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AS THE year comes to an end, a troubling thought has been: Is the Indian publishing industry goingThrough a flat phase? Two years ago, Academic books market share was 40%, Children’s books was 30%, Trade publishing was 30%. Today, the K 12 market share is 71%, Higher Education share is 22% and only 7% is the share of the trade market. This means, only school books publishers are thriving, certainly trade publishers are not.
In 2012, experts said, publishing in India is growing at the rate of 15% and plus. If the printing industry is growing at four per cent annually, can the publishing industry be much different? Logically, even a dynamic industry will hover around 3% to 6% when the national growth too is nearabout.Number reports from abroad are startling. They also give us a ‘global’ benchmark. There were about 57,000 copies of Sherlock Holmes books sold in 2009 and about 88,000 in 2010, demand for these more-than-a-hundred-years-old titles keep increasing. Technology only supports demand, for example, by 2011 Lonely Planet sold 120 million books since inception and in early 2014, it had sold around 11 million units of its travel apps. In India, where print runs were 10,000 copies for a popular author, it is 2000 today. Newcomers begin with 500 copies at times. ‘Sales are down’, admit most marketing executives, even those for multinationals. To quote Anil Dharker, Tata Litfest Director, ‘When someone like Shobhaa Debecame a best-selling author, the number of copies of a book sold to achieve that status was around 50,000.... Then the peculiar Indian phenomenon of non-writers happened: people like Chetan Bhagat, Amish Tripathi, Ashwin Sanghi and others, bankers or managers all of them....’ Print runs went up to 20 lakh. But that phase was over in 2013. Today, a thousand copies of a title sold is ‘great’ for any publisher.
Another foreign data is a dead give away. In 2015, the rights deals signed at the Beijing International Book Fair amounted to 4,721, an 8.6% increase from 2014. Capaxil took just 13 publishers to Beijing. China translates at least five Indian works every year. Do we? In 2016 January, China will be Guest Country at the New Delhi World Book Fair. Half a dozen rights deals for a country of 9,000 odd publishers and 1.2 billion people does not say much for Indian publishing either.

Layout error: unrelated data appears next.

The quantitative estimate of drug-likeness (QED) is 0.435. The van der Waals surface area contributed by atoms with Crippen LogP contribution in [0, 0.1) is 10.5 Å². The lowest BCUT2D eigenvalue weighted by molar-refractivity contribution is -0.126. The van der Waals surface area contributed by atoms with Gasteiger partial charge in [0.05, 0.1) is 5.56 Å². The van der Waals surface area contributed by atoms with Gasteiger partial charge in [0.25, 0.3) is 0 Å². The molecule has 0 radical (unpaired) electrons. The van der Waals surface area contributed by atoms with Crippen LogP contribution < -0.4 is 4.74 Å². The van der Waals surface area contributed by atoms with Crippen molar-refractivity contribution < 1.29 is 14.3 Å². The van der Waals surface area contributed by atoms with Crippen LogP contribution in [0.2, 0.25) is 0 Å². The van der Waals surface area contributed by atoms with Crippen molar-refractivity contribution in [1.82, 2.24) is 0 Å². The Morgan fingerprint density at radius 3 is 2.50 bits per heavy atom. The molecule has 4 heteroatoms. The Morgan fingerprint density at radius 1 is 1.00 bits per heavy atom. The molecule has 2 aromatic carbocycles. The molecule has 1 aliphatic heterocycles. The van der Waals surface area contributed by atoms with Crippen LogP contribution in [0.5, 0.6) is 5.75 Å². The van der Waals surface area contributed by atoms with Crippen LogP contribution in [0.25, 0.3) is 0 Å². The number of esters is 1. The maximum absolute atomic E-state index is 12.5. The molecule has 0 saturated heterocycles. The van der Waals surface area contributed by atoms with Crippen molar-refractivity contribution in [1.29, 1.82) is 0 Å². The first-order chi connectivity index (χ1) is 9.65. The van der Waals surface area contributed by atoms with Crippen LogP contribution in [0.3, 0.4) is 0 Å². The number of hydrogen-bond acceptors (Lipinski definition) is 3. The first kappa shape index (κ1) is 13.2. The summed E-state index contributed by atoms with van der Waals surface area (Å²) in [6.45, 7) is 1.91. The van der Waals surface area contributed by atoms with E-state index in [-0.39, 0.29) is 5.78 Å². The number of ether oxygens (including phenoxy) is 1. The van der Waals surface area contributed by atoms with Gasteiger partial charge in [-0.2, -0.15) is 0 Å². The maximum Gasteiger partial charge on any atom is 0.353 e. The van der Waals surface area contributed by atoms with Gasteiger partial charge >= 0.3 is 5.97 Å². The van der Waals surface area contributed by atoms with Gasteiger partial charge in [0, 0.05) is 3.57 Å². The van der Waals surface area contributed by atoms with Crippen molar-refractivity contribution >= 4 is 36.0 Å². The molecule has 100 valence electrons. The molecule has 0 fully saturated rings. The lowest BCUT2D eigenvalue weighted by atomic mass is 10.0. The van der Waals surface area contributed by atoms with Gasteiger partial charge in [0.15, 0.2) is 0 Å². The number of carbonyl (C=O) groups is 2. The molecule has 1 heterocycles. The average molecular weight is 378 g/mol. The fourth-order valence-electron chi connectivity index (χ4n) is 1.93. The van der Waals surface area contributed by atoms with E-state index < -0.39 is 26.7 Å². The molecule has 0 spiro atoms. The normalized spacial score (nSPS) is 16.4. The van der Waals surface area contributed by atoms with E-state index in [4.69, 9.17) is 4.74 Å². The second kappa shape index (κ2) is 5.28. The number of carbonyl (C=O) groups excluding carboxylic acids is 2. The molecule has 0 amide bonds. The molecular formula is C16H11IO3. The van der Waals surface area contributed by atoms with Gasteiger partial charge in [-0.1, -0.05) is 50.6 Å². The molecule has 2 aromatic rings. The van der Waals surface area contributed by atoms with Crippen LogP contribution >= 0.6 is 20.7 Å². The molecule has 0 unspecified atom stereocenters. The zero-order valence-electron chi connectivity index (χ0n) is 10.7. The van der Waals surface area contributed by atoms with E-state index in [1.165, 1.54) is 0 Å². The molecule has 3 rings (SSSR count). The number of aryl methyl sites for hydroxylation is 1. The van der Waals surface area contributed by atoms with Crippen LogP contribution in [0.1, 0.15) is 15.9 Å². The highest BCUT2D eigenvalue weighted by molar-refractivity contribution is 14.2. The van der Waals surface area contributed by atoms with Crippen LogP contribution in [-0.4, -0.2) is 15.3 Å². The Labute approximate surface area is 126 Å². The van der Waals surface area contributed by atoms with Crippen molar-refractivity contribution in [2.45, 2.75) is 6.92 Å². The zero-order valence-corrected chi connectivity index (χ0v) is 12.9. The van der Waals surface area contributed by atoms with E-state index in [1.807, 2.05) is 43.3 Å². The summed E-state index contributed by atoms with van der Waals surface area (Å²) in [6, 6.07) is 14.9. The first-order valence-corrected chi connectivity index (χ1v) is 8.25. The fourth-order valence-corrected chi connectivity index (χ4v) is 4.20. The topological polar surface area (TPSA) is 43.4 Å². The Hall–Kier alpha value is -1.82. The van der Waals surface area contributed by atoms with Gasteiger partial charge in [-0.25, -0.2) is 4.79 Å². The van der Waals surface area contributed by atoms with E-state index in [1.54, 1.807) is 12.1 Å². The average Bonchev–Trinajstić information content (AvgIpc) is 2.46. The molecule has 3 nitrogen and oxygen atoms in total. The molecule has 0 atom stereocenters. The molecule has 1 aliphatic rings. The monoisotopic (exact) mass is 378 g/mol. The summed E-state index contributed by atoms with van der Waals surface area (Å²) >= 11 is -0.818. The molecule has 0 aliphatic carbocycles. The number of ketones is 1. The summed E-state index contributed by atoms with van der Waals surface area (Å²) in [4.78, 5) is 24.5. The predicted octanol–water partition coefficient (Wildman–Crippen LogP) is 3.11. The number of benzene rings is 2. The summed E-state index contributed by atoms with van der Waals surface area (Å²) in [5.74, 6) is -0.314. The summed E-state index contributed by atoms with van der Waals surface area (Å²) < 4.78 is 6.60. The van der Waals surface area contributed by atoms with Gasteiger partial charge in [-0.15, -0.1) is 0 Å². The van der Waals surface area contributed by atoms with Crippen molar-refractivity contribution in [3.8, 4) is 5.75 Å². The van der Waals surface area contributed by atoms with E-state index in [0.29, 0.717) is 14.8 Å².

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IT WAS especially important for India to be present at the Frankfurt Book Fair this year, to redeem her image as one of the world’s greatest tolerant democracies. India-born Salman Rushdie, in his inaugural address said, publishing was the ‘embodiment’ and ‘guardian of freedom of speech’. He added, ‘If you believe in a single vision of the truth..., then people offering diverse visions of the truth become your enemies....But yet oddly, literature often survives this battle....Literature is unbelievably durable and strong (though) writers are weak.’ The FBF is the world’s largest book fair and the greatest opportunity for India to showcase its intellectual prowess, its literary merit, its publishing capability.
Students of military history know what the Athenian Thucydides said in 5th century BC, that a state which separates its scholars from its warriors will have its thinking done by cowards and fighting done by fools. Just arms and strength is not enough to win battles, just industry is not enough to make a state great, scholarship needs to go hand-in-hand with entrepreneurship. India’s promises are very different from policies, however. It was around this time in 2014 that India replaced German with Sanskrit as the third language in Kendriya Vidyalayas, which had 68,000 students studying the language. Before Prime Minister Narendra Modi visited Germany in April this year, HRD Minister Smriti Irani told ambassador Michael Steiner that India ‘wants to expand the Indo-German Strategic Partnership (IGSP) in higher education’. The Prime Minister told top German business leaders in Hannover where the biggest industrial fair in the world is held, ‘India is taking steps to ensure ease of doing business in India’. While the government was wooing Hannovar and Dusseldorf, one repeatedly heard from bureaucrats in the concerned ministries, ‘why do you want to go to Frankfurt always... why not other fairs?’, when India should have led the Asian publishing industry at FBF. Early October, when Chancellor Angela Merkel visited the Business Forum organised by NASSCOM and the Fraunhofer Institute, Bengaluru, PM Modi told her, ‘Ours is the country of the young and will remain so for many more years. Never before was India so well prepared to absorb talent, technology and investment from outside’. On her part Merkel said that Indian investors will be welcome in Germany. For all this to happen and such relationship to succeed, young India needs to know German, be seen in places like the FBF, participate in bilateral ‘cultural exchanges’ of global proportions like the five-day FBF where over one hundred countries participate. Where else can India showcase herself as a ‘global City of Ideas... through business decisions, new partnerships or (and) new products?’ as Juergen Boos, Director Frankfurt Book Fair so aptly put it during the opening. That is the importance of FBF.